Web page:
Right – or ‘just’. Our thoughts, plans and desires should accord with God’s standard of rectitude.
Pure – Not only morally chaste, but pure in the sense of being ‘neither tainted nor corrupt – free from all debasing elements, clear in nature, transparent in purpose, leaving no blot on the conscience and no stain on the character.’ (Eadie)
‘Paul probably was speaking of moral purity, often very difficult to maintain in thoughts.’ (Life Application Bible Commentary)
Lovely – Worthy of admiration. The word is found only here in the NT. There are traits that are not only commensurate with the word of God, but also generally pleasing to others. These include patience, gentleness, cheerfulness, and generosity.
The word might well have connotations of beauty. Paul wants our minds to be filled with thoughts that are good and beautiful, rather than those which are evil and ugly.
Admirable – Commendable; winning and gracious, and not causing needless offence. Although we must not curry the world’s favour, we will not carelessly bring Christ’s name into disrepute.
Think about such things – means more than ‘ keep these things in mind’; rather, ‘reflect on these things and let them shape your whole life-style.’ Note the intimate connection between thought, v8, and behaviour, v9. ‘If “the mind is dyed the colour of its waking thoughts,” then what one things about gives character to life. As good food is necessary for bodily health, so good thoughts are necessary for mental and spiritual health.’ (Bruce)
‘He desires us to “think” of them, because the mind is the root of all human actions. It is the mind which influences the will, stirs up the affections, and conceives and produces every action. He therefore would have the act follow the intention. For it is not merely to indulge the mind in the pleasure of vain speculations that we are to exercise ourselves in this lofty study, but rather that we may put in practice all that we have understood.’ (Daille)
‘Paul knew that a person’s thoughts determine who that person is, his or her attitudes, and how he or she acts toward others. What do you spend time thinking about? With what do you fill your mind?’ (Life Application Bible Commentary)
This verse has important implications for how we spend our time, and with what we fill our minds. Certain thoughts, ideas, images are ennobling, and other corrupting. We are responsible for what we expose our minds to, and for the thoughts we entertain. Good stewardship of our leisure time will incline us to choose activities that bring us closest to God and whatever is good and ennobling.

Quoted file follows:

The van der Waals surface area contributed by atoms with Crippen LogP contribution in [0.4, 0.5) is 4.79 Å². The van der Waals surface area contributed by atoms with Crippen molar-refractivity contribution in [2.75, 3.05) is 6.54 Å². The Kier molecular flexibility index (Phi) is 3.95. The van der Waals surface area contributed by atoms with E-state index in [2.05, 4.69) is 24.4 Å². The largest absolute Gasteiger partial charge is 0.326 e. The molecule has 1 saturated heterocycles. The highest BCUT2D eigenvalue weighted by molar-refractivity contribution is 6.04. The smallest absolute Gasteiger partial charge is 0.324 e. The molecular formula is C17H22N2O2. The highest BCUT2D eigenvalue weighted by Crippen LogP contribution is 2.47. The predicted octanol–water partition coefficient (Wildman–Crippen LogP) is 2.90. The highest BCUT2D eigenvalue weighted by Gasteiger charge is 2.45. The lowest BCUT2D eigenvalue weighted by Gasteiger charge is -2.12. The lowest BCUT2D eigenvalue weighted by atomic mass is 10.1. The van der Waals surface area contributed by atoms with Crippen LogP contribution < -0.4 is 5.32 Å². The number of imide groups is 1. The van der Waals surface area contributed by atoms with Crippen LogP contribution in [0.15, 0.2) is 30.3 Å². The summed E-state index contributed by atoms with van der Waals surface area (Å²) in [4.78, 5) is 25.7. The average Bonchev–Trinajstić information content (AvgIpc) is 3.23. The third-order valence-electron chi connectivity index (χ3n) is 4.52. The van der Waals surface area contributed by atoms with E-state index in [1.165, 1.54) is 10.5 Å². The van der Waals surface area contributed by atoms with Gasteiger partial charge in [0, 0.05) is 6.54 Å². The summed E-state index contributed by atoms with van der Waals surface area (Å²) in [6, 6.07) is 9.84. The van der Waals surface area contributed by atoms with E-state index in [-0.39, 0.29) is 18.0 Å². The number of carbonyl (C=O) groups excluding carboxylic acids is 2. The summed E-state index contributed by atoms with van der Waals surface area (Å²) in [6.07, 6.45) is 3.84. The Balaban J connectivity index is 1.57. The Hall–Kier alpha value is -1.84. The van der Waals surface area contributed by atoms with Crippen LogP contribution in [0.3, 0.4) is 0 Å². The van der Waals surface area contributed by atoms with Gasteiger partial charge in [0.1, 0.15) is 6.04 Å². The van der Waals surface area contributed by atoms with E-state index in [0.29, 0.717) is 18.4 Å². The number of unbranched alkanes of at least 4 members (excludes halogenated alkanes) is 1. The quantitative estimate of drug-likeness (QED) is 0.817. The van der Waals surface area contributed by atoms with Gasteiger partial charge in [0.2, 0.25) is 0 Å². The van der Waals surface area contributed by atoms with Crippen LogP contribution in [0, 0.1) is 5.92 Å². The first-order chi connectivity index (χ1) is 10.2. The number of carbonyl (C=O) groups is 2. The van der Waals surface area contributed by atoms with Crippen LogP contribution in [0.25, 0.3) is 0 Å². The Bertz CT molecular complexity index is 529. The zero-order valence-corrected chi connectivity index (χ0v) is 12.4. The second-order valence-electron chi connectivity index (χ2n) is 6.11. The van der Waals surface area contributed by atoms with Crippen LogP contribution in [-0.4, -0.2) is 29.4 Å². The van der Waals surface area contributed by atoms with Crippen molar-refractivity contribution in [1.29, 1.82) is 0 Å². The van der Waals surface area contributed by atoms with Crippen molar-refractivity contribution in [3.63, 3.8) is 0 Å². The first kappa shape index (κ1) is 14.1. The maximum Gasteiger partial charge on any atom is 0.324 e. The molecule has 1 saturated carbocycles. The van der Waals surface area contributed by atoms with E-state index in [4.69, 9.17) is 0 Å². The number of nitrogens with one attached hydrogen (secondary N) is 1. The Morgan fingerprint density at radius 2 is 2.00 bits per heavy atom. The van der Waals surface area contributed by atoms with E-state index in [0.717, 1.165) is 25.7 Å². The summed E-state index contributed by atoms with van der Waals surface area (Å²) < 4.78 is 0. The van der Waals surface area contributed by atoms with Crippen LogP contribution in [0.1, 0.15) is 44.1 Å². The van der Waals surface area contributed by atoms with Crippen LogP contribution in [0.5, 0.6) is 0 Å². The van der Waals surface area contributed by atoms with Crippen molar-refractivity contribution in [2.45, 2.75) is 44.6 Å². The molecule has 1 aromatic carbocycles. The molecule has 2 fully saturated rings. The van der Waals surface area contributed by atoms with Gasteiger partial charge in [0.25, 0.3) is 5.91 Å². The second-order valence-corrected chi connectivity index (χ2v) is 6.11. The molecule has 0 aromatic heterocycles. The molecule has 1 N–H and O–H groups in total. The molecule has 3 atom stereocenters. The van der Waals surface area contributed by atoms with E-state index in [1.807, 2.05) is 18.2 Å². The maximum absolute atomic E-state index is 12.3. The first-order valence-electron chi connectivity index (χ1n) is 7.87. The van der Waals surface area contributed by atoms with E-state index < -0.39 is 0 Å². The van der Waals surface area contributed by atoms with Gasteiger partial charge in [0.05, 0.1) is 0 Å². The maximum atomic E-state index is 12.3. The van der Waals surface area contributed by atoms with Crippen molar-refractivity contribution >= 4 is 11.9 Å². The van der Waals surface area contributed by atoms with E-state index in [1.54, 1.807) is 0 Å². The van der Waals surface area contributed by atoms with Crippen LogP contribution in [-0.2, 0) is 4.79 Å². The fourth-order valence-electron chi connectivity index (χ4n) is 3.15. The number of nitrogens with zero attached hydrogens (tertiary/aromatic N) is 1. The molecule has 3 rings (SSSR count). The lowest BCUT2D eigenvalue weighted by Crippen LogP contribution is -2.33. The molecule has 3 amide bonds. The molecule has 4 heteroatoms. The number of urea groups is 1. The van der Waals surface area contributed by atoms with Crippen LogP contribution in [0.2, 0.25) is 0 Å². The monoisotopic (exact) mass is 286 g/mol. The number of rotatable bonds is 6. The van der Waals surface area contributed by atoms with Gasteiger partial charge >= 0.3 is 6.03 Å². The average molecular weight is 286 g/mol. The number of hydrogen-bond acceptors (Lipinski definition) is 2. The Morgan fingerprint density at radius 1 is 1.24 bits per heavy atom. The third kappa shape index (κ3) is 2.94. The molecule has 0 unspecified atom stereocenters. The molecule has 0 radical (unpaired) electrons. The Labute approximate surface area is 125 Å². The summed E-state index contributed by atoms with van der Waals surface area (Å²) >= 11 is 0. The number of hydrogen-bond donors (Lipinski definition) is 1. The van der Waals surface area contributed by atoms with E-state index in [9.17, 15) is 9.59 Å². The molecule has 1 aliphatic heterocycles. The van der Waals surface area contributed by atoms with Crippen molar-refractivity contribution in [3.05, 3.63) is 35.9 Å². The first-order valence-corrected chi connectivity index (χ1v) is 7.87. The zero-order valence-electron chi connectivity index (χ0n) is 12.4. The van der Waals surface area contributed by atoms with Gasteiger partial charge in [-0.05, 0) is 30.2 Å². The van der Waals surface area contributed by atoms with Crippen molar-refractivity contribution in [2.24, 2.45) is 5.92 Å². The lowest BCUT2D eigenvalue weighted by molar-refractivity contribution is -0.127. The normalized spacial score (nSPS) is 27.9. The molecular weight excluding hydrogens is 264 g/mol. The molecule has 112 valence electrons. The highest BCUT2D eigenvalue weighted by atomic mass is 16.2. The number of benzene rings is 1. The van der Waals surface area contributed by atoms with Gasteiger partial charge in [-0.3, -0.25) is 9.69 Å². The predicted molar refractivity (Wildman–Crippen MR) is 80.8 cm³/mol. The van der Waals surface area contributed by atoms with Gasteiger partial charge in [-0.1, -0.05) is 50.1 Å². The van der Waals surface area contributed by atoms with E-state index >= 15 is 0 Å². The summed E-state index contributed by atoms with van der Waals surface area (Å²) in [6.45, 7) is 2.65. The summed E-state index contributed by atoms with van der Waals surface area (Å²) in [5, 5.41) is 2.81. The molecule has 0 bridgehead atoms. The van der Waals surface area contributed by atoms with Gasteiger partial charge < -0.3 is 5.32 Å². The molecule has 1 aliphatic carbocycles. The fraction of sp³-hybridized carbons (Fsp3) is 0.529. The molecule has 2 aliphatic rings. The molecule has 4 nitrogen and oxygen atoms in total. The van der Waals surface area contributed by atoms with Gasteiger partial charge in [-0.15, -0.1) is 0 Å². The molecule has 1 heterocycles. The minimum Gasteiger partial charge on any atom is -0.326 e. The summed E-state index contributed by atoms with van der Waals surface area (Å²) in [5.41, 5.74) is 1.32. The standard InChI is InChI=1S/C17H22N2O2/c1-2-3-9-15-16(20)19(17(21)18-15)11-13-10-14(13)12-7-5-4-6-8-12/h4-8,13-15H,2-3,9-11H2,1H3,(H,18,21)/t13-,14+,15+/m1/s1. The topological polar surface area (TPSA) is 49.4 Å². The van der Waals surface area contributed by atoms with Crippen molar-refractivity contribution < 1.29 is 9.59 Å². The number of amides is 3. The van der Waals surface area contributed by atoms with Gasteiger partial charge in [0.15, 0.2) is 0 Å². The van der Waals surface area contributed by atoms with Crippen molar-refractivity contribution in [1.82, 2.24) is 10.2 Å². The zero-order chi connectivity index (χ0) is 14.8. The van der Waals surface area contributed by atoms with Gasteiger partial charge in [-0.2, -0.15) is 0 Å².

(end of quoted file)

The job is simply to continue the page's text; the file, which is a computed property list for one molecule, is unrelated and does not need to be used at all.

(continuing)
‘What you put into your mind determines what comes out in your words and actions. Paul tells us to program our mind with thoughts that are true, noble, right, pure, lovely, admirable, excellent, and praiseworthy. Do you have problems with impure thoughts and daydreams? Examine what you are putting into your mind through television, books, conversations, movies, and magazines. Replace harmful input with wholesome material. Above all, read God’s Word and pray. Ask God to help you focus your mind on what is good and pure. It takes practice, but it can be done.’ (HBA)
Learned or received or heard from me, or seen in me – Paul could, with a clear conscience, draw his readers’ attention both to his teaching and to his life. He practiced what he preached, and he preached what he practiced.
Appreciation for Support
4:10 I have great joy in the Lord because now at last you have again expressed your concern for me. (Now I know you were concerned before but had no opportunity to do anything.)
Paul will now mention, with great tactfulness, a delicate matter: though deeply appreciative of the gift he had received from them via Epaphroditus, he nevertheless asserts the contentment he has found in relying on Christ for all things needful.
‘The passage presents as tactful a treatment of a delicate matter as can well be found int he whole range of high literature.’ (H. von Soden)
At last you have renewed your concern for me – the underlying metaphor here is of a tree sprouting afresh in the Spring.
Indeed, you have been concerned, but you had no opportunity to show it – ‘As this might seem like a reproach for a “winter of neglect”, he at once proceeds to absolve them from any blame by acknowledging that, though their concern for him was constant, they had lacked the opportunity to give it practice expression. Perhaps this was due to their uncertainty regarding the apostle’s movements in recent years, or it may have been because they had no one to send with their gift.’ (Wilson)
4:11 I am not saying this because I am in need, for I have learned to be content in any circumstance. 4:12 I have experienced times of need and times of abundance. In any and every circumstance I have learned the secret of contentment, whether I go satisfied or hungry, have plenty or nothing. 4:13 I am able to do all things through the one who strengthens me.
(Illustrations for Biblical Preaching, 79)